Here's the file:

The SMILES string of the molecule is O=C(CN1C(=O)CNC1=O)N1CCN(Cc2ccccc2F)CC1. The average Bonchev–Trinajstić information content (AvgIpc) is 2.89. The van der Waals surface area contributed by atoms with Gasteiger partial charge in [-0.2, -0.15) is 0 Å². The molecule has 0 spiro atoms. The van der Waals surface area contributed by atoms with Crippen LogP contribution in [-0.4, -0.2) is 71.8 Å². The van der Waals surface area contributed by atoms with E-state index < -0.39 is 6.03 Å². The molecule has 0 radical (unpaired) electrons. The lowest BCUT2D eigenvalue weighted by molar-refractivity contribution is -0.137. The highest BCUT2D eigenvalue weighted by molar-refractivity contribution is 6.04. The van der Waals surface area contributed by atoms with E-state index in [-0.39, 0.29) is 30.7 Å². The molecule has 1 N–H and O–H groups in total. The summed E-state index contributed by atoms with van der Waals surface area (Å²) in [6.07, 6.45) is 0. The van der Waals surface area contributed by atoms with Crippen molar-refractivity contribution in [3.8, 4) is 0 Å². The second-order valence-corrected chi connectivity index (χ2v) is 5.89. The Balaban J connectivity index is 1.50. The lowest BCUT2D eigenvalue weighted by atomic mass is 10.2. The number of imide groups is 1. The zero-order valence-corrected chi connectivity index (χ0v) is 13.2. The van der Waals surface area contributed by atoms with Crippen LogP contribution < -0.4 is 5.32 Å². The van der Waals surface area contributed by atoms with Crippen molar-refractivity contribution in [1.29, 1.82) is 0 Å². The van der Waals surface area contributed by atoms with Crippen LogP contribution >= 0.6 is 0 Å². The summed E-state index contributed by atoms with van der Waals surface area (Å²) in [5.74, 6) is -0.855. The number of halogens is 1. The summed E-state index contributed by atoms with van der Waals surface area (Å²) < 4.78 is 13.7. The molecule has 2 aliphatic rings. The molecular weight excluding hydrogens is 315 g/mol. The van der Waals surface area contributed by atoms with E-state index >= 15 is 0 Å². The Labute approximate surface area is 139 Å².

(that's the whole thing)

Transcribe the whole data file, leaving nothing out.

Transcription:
The SMILES string of the molecule is O=C(CN1C(=O)CNC1=O)N1CCN(Cc2ccccc2F)CC1. The average Bonchev–Trinajstić information content (AvgIpc) is 2.89. The van der Waals surface area contributed by atoms with Gasteiger partial charge in [-0.2, -0.15) is 0 Å². The molecule has 0 spiro atoms. The van der Waals surface area contributed by atoms with Crippen LogP contribution in [-0.4, -0.2) is 71.8 Å². The van der Waals surface area contributed by atoms with E-state index < -0.39 is 6.03 Å². The molecule has 0 radical (unpaired) electrons. The lowest BCUT2D eigenvalue weighted by molar-refractivity contribution is -0.137. The highest BCUT2D eigenvalue weighted by molar-refractivity contribution is 6.04. The van der Waals surface area contributed by atoms with E-state index in [-0.39, 0.29) is 30.7 Å². The molecule has 1 N–H and O–H groups in total. The summed E-state index contributed by atoms with van der Waals surface area (Å²) in [6.07, 6.45) is 0. The van der Waals surface area contributed by atoms with Crippen molar-refractivity contribution in [3.8, 4) is 0 Å². The second-order valence-corrected chi connectivity index (χ2v) is 5.89. The Balaban J connectivity index is 1.50. The lowest BCUT2D eigenvalue weighted by atomic mass is 10.2. The number of imide groups is 1. The zero-order valence-corrected chi connectivity index (χ0v) is 13.2. The van der Waals surface area contributed by atoms with Crippen LogP contribution < -0.4 is 5.32 Å². The van der Waals surface area contributed by atoms with Crippen molar-refractivity contribution in [1.29, 1.82) is 0 Å². The van der Waals surface area contributed by atoms with Crippen LogP contribution >= 0.6 is 0 Å². The summed E-state index contributed by atoms with van der Waals surface area (Å²) in [5.74, 6) is -0.855. The number of halogens is 1. The summed E-state index contributed by atoms with van der Waals surface area (Å²) < 4.78 is 13.7. The molecule has 2 aliphatic rings. The molecular weight excluding hydrogens is 315 g/mol. The van der Waals surface area contributed by atoms with E-state index >= 15 is 0 Å². The Labute approximate surface area is 139 Å².